Recommend a good bullet weight...

Discussion in 'Long Range Hunting & Shooting' started by Gunner1, Dec 5, 2013.

  1. Gunner1

    Gunner1 Well-Known Member

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    ...for a 1x10" 26" barreled 300 winmag. I have a Remington Model 700 Sendero SF II and I'm looking for some accurate factory loads. Now I know in .223 or 5.56 the lighter bullets seem to prefer slower twists such as 1x12. Does the same hold true for thirty caliber rounds?
     
  2. MudRunner2005

    MudRunner2005 Well-Known Member

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    Heavier bullets prefer faster (tighter) twists...

    And with a 10 twist barrel you can shoot all the way up to 230gr.
     
    Last edited: Dec 6, 2013

  3. blacknzr1

    blacknzr1 Well-Known Member

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    yes, it holds true. heavy projectiles need a fast/faster twist, the lower the number the faster the twist. 1:10 twist is slower than 1:8

    for examples of what your barrel might like for the twist you have, look up a barrel makers website, they often have guide lines.
     
  4. Bravo 4

    Bravo 4 Well-Known Member

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    Use this:
    Barrel Twist Calculator

    The length of the bullet for caliber as well as velocity is what's important to calculate the twist needed to stablize a given bullet.

    Where weight comes into play is usually longer bullets are heavier than shorter bullets for caliber.
     
  5. Kennibear

    Kennibear Well-Known Member

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    You need to post more data: How far? What is the target? Where are you hunting (both long and short shots or more one sided)?

    Good news: Lots of quality ammo for 300 WinMag.

    Factory stuff I would look at: Nosler and Barnes factory ammo with their bullets. Barnes 150gr TTSX is pretty flat shooting and will work up to elk. Not my first choice for elk but it works. Nosler turns out some of the best stuff out there. 200gr Partition from the 300 WinMag will hammer an elk.

    If your shots are going to be < 600yds then factory ammo will cover it. But if you stretch that pretty much you're going to be told to start reloading.

    Two things you need right away is a quality laser range finder and a chronograph. The range finder is standard equipment these days and rightly so. The chronograph comes before any reloading equipment (in my book) because you need to know the velocity of your ammo to dial in the ballistics programs. There are a ton of good free Ballistic programs on the web. Chronographs are available on sale for less than $100. Absolutely no reason for hunters not to own a chronograph these days!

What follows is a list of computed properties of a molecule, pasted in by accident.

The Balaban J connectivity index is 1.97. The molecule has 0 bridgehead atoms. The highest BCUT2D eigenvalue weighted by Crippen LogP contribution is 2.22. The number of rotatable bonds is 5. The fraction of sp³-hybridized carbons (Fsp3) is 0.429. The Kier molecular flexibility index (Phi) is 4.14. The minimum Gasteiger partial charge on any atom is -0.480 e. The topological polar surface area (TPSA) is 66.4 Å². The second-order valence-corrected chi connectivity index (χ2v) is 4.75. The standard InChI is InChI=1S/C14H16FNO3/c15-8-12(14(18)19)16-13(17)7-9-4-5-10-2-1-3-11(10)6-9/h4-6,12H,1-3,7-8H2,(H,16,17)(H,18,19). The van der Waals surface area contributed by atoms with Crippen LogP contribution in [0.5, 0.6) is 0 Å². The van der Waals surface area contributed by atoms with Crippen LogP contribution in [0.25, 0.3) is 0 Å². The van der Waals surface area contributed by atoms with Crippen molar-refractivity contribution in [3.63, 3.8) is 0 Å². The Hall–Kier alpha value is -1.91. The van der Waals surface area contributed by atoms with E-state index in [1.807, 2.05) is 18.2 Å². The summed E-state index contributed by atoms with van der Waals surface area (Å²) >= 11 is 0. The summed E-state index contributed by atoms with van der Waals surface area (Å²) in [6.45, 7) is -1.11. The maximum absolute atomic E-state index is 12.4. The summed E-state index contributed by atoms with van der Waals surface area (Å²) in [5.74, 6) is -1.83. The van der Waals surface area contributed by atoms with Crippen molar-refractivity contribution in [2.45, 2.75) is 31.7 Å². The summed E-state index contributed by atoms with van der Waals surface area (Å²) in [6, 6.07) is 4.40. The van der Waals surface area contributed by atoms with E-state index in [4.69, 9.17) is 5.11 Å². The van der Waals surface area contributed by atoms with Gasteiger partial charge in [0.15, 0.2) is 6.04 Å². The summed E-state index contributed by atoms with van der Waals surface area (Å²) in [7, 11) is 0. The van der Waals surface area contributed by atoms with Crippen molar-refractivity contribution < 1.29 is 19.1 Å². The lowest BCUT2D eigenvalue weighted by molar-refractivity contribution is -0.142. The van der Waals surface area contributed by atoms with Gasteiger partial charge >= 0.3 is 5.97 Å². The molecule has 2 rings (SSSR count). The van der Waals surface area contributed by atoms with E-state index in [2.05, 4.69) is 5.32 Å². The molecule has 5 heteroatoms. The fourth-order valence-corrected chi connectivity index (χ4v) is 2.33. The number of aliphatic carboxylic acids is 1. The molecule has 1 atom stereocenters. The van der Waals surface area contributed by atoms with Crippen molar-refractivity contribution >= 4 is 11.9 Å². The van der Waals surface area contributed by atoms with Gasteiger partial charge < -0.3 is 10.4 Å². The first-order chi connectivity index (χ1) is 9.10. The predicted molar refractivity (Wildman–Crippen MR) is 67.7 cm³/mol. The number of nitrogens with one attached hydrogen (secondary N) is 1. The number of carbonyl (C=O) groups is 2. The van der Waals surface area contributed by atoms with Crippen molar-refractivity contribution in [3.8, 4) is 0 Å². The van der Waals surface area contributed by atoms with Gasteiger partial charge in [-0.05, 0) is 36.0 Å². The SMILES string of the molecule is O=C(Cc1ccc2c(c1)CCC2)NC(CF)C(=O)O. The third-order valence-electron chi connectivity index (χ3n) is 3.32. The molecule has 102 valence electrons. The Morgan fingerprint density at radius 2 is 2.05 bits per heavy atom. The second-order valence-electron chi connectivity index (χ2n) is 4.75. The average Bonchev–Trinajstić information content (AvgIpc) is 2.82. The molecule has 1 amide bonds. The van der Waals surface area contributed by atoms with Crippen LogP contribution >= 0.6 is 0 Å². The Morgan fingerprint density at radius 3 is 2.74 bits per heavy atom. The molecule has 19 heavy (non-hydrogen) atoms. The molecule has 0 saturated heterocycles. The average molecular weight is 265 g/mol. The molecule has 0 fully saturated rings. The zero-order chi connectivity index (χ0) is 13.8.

FYI: I have never had factory ammo deliver the exact velocity they claim. Mostly less, some A LOT less, can't remember any shooting faster. I've owned a chronograph since the first Shooting Chrony. The one when there was only one model and it didn't have a memory or calculator. Used a notepad to record velocities and did ES & SD when I got home to the calculator. This was before PC's.

    It was the best investment I ever made! And they cost less today!
     
  6. Gunner1

    Gunner1 Well-Known Member

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    I guess I'm looking for more of a "in general" answer. At $30+ per box of ammo, I just don't want to waste money on factory ammo that won't be as inherently accurate as something of a different bullet weight. For instance I bought two boxes of Barnes Vortex 180gr. rounds a few weeks ago because they were there. Right next to them on the shelf were boxes of that new Hornady American Whitetail in 150gr for about $12 less per box. I don't mind paying more for the ammo if it's going to be more accurate. In fact, I know the buzz on Federal GMM and can secure boxes of them at $52 a box. But I don't want to bother if they'll be inaccurate out of my rifle. The rifles main purpose is long range hunting but all shots would be under 600 yards. I hope I made this a bit clearer...
     
  7. cohunter14

    cohunter14 Well-Known Member